Michael J Stanger

U.S. Army Research Institute of Environmental Medicine, Natick, Massachusetts, United States

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Publications (1)4.6 Total impact

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    ABSTRACT: This review considers the potential of certain dietary supplements, including garlic, Ginkgo biloba, ginger, ginseng, fish oil, and vitamin E, to interfere with hemostasis. Dietary supplements are common components of the diet in the United States, with about half the US adult population taking some type of dietary supplement regularly. It has been suggested that some supplements could adversely affect coagulation when taken alone or in combination with antiplatelet medications. Supplements could alter hemostasis by a variety of mechanisms, such as reducing platelet aggregation or inhibiting arachidonic acid, a cellular signaling messenger and inflammatory intermediate. To conduct this review, multiple databases were searched using a variety of search terms to ensure relevant papers were located. Moderate to severe adverse events, such as spinal epidural hematoma, spontaneous intracerebral hemorrhage, retrobulbar hemorrhage, subarachnoid hemorrhage, spontaneous hyphema, and postoperative bleeding, have occasionally been anecdotally associated with consumption of dietary supplements. However, the number of controlled studies in the literature is too limited to demonstrate consistent anticoagulant effects of dietary supplements alone or in combination with drug therapy.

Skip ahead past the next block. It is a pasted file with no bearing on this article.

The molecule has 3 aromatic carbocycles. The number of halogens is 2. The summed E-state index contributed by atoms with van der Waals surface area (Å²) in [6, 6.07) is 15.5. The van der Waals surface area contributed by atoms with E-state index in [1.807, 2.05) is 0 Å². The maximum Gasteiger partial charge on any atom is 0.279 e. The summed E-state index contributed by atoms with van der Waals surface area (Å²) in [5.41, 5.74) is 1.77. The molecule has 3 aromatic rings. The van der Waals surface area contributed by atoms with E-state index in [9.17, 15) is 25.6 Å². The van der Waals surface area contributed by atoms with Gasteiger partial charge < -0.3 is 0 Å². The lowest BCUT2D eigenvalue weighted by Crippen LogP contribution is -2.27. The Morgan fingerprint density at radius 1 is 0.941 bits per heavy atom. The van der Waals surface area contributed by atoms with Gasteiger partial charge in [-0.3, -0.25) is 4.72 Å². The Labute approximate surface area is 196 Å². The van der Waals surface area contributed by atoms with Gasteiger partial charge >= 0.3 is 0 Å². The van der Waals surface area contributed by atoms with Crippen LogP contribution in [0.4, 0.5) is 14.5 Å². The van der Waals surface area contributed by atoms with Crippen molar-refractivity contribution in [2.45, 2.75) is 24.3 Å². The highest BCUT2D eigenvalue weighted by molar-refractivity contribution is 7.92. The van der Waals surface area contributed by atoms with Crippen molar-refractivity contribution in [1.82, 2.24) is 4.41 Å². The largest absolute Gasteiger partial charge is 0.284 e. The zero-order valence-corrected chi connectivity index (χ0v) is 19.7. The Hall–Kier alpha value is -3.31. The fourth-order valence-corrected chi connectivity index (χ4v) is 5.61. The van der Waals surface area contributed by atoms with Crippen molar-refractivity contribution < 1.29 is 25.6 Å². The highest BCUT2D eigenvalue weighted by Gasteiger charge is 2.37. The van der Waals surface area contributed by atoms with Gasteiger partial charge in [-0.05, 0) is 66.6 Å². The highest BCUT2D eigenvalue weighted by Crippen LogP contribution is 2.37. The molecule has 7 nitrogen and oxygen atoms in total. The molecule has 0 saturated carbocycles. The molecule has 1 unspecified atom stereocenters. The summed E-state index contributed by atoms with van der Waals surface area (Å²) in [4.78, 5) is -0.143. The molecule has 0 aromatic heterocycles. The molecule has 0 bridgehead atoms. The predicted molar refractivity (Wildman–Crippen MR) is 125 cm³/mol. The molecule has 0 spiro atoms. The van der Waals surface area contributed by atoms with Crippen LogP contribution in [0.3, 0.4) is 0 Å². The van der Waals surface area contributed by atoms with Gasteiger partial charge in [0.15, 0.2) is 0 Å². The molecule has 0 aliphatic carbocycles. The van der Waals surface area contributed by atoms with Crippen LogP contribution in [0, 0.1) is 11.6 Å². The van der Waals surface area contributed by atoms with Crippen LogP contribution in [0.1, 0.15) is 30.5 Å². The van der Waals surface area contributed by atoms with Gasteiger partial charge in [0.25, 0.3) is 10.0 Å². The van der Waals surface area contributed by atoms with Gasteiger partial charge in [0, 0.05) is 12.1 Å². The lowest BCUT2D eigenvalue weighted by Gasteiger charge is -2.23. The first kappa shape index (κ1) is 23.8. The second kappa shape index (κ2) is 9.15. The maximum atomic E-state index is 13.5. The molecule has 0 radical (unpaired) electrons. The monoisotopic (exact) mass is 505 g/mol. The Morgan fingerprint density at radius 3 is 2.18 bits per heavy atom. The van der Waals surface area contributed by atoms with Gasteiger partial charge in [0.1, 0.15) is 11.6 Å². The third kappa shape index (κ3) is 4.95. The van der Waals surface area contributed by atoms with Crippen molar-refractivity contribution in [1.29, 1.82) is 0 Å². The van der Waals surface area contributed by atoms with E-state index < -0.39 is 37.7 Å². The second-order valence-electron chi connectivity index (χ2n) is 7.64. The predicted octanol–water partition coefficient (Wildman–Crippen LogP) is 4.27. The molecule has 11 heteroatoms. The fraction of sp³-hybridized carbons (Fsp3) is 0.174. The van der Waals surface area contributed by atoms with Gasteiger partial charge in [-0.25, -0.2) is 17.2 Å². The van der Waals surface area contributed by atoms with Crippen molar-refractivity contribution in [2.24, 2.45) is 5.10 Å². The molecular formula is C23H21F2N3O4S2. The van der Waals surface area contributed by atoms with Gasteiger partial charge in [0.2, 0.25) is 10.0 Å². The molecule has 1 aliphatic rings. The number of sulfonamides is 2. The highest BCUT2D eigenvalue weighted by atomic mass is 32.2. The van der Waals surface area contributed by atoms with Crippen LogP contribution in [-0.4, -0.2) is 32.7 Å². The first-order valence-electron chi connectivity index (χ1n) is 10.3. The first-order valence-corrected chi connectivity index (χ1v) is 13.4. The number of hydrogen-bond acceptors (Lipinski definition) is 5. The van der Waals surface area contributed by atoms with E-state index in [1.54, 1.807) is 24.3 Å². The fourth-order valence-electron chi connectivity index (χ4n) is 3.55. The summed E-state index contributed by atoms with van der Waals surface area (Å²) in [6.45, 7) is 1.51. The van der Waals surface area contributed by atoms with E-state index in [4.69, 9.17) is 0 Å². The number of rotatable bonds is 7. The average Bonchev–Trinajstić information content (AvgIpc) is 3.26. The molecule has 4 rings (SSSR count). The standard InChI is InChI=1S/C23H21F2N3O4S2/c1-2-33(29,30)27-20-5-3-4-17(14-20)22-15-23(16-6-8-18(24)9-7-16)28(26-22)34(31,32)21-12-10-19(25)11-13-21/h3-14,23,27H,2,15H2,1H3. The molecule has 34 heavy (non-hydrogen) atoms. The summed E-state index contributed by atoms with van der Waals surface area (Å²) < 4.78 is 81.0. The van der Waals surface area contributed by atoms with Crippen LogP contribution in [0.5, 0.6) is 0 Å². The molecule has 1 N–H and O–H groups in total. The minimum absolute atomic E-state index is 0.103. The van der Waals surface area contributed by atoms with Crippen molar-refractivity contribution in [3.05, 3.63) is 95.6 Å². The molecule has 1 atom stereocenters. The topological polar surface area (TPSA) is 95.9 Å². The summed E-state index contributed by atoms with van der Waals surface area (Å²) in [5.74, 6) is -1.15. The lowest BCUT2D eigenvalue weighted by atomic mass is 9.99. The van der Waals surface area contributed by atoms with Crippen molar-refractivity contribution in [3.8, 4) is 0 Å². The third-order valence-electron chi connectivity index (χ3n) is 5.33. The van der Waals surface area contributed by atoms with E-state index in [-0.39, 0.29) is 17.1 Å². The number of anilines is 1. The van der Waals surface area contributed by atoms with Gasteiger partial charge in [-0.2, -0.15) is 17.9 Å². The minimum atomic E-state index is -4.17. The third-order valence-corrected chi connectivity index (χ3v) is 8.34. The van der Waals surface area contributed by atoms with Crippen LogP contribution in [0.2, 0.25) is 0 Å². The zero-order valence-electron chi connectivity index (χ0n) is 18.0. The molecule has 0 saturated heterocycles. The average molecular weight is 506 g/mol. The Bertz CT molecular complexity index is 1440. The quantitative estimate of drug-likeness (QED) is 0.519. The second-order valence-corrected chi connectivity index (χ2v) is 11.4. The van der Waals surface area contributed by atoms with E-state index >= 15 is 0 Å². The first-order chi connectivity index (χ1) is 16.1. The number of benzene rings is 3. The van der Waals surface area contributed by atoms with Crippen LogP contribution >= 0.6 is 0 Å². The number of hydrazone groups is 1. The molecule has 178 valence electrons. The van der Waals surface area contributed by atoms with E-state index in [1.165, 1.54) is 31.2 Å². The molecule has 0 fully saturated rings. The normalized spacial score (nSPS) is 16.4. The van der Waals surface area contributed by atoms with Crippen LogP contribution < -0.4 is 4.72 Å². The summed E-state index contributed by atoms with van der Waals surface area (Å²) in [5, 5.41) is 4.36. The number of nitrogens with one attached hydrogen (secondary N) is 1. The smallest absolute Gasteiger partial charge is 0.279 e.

Nutrition Reviews 02/2012; 70(2):107-17. · 4.60 Impact Factor

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9 Citations
4.60 Total Impact Points

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  • 2012
    • U.S. Army Research Institute of Environmental Medicine
      Natick, Massachusetts, United States